Obesity and intermediate clinical outcomes in diabetes: evidence of a differential relationship across ethnic groups.

Research paper by C C Millett, K K Khunti, J J Gray, S S Saxena, G G Netuveli, A A Majeed

Indexed on: 12 Jun '08Published on: 12 Jun '08Published in: Diabetic Medicine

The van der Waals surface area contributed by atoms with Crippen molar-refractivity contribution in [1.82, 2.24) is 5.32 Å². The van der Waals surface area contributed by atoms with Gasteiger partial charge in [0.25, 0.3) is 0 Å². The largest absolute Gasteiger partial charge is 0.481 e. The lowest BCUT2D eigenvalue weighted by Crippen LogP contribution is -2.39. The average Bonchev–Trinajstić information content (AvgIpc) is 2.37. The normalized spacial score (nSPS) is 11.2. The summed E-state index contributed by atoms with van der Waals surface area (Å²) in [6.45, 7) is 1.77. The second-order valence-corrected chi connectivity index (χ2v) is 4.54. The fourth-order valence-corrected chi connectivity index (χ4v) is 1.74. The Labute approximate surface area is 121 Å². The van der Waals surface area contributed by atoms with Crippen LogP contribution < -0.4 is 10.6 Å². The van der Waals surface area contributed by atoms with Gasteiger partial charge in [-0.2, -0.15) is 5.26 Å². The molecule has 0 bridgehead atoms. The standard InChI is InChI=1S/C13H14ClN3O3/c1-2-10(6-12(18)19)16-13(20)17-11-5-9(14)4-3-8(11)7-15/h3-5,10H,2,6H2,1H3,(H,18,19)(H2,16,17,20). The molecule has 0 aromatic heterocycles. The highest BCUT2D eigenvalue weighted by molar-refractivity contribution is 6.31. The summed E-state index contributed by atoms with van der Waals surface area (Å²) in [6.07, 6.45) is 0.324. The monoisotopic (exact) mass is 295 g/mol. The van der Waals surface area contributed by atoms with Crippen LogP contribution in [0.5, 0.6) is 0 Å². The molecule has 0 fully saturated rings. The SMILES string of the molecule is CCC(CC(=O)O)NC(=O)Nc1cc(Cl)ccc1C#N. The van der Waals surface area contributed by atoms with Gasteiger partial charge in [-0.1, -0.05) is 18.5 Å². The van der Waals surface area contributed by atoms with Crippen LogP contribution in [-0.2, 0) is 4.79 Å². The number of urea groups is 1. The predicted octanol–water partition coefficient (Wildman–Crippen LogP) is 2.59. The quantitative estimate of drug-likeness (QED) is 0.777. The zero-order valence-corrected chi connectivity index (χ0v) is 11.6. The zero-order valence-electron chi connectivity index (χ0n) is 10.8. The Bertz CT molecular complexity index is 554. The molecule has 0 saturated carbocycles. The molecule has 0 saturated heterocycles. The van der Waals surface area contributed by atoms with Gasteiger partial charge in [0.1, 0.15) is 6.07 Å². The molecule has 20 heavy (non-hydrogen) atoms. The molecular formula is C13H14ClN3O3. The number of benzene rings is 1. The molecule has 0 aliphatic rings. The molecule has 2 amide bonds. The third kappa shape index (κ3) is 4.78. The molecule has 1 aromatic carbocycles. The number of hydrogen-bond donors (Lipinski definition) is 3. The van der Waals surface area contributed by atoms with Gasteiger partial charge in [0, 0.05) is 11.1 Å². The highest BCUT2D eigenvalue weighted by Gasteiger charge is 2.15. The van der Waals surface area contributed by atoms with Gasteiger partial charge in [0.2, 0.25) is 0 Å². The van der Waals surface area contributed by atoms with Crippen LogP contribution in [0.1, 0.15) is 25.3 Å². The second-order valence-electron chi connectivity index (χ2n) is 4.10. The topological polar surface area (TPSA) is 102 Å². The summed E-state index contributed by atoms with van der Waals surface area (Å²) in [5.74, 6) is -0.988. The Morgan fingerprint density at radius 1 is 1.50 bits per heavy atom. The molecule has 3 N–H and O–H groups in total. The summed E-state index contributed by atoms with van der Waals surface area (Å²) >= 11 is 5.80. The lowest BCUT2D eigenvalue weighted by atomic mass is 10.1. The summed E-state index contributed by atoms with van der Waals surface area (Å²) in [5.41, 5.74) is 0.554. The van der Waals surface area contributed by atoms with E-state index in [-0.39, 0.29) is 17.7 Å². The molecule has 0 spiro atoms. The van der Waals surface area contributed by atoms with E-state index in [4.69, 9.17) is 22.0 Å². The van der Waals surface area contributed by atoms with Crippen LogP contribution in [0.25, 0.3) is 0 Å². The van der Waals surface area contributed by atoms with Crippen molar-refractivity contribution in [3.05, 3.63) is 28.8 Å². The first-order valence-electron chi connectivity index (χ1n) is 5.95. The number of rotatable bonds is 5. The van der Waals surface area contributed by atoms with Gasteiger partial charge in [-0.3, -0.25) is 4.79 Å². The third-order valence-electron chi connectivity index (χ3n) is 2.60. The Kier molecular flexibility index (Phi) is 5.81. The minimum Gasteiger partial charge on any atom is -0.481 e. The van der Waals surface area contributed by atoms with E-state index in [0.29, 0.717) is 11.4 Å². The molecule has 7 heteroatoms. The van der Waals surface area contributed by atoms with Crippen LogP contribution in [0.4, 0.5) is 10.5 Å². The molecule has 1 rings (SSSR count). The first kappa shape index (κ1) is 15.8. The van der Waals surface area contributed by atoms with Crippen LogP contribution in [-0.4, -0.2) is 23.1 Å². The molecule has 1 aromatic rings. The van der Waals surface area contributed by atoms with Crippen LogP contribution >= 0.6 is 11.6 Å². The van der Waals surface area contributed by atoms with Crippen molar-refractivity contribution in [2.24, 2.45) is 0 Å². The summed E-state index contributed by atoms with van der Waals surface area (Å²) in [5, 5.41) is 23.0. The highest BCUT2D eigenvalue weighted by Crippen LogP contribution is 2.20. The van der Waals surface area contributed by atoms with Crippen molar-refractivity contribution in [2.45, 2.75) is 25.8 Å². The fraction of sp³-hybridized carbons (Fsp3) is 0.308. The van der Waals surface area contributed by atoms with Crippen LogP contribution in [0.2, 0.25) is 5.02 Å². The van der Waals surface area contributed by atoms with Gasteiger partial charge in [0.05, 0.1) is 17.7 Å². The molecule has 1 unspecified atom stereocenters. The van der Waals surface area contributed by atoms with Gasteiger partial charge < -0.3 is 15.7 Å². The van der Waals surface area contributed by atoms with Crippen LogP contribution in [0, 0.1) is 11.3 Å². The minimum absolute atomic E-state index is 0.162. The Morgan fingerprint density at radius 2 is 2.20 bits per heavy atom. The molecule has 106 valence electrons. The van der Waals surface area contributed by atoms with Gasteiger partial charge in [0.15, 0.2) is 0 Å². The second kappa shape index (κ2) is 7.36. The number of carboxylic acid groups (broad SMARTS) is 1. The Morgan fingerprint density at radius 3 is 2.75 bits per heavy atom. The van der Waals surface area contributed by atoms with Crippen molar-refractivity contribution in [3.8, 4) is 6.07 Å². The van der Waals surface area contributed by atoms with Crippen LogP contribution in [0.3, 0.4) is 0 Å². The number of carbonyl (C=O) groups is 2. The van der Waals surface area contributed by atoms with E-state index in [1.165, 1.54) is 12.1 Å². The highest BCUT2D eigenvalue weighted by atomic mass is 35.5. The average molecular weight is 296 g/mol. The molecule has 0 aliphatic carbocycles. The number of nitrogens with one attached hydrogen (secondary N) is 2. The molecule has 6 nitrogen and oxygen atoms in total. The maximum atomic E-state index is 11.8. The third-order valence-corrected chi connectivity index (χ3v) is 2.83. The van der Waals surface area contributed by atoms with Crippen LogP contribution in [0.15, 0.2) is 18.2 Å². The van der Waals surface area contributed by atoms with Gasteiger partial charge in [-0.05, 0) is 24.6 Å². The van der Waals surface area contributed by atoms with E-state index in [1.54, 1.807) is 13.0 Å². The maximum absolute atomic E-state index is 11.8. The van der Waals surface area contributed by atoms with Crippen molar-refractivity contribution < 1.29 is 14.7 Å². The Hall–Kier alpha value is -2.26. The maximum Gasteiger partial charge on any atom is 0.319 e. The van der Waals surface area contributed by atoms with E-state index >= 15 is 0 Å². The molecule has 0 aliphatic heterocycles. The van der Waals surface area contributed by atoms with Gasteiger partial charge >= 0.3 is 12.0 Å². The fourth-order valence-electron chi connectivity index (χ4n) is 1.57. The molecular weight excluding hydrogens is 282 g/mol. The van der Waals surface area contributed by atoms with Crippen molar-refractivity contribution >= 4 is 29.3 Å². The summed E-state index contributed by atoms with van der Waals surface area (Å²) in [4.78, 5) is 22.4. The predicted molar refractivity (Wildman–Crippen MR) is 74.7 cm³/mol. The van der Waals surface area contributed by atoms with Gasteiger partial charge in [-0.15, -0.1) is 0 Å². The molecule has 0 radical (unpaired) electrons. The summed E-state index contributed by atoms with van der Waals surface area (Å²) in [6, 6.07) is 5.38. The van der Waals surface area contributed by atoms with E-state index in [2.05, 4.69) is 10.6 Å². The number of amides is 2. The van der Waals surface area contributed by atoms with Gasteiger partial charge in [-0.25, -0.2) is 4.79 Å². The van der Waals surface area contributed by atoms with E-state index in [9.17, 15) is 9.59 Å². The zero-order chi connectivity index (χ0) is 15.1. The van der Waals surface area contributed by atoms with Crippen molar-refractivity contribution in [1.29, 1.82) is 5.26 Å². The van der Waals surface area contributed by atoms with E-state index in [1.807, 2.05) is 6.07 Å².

To examine associations between obesity, ethnicity and intermediate clinical outcomes in diabetes.Population-based, cross-sectional study using electronic primary care medical records of 7300 people with diabetes from White, Black and south Asian ethnic groups.The pattern of obesity differed within ethnic groups, with rates significantly higher in younger when compared to older Black (women, 63% vs. 44%, P = 0.002; men, 37% vs. 20%, P = 0.005) and south Asian (women, 47% vs. 27%, P = 0.01; men, 21% vs. 13%, P = 0.05) people. Obese people with diabetes were significantly less likely to achieve an established target for blood pressure control (adjusted odds ratio 0.50, 95% confidence interval 0.42, 0.59). Differences in mean systolic blood pressure in obese and normal weight persons were significant in the White group but not in the Black groups or south Asian groups (6.9 mmHg, 1.9 mmHg and 2.7 mmHg, respectively). Differences in mean diastolic blood pressure between obese and normal weight persons were 4.8 mmHg, 3.6 mmHg and 3.4 mmHg in the White, Black and south Asian groups. Mean HbA(1c) and achievement of an established treatment target did not differ significantly with obesity in any ethnic group.Obesity is more prevalent amongst younger people than older people with diabetes in ethnic minority groups. The relationship between obesity and blood pressure control in diabetes differs markedly across ethnic groups. Major efforts must be implemented, especially in young people, to reduce levels of obesity in diabetes and improve long-term outcomes.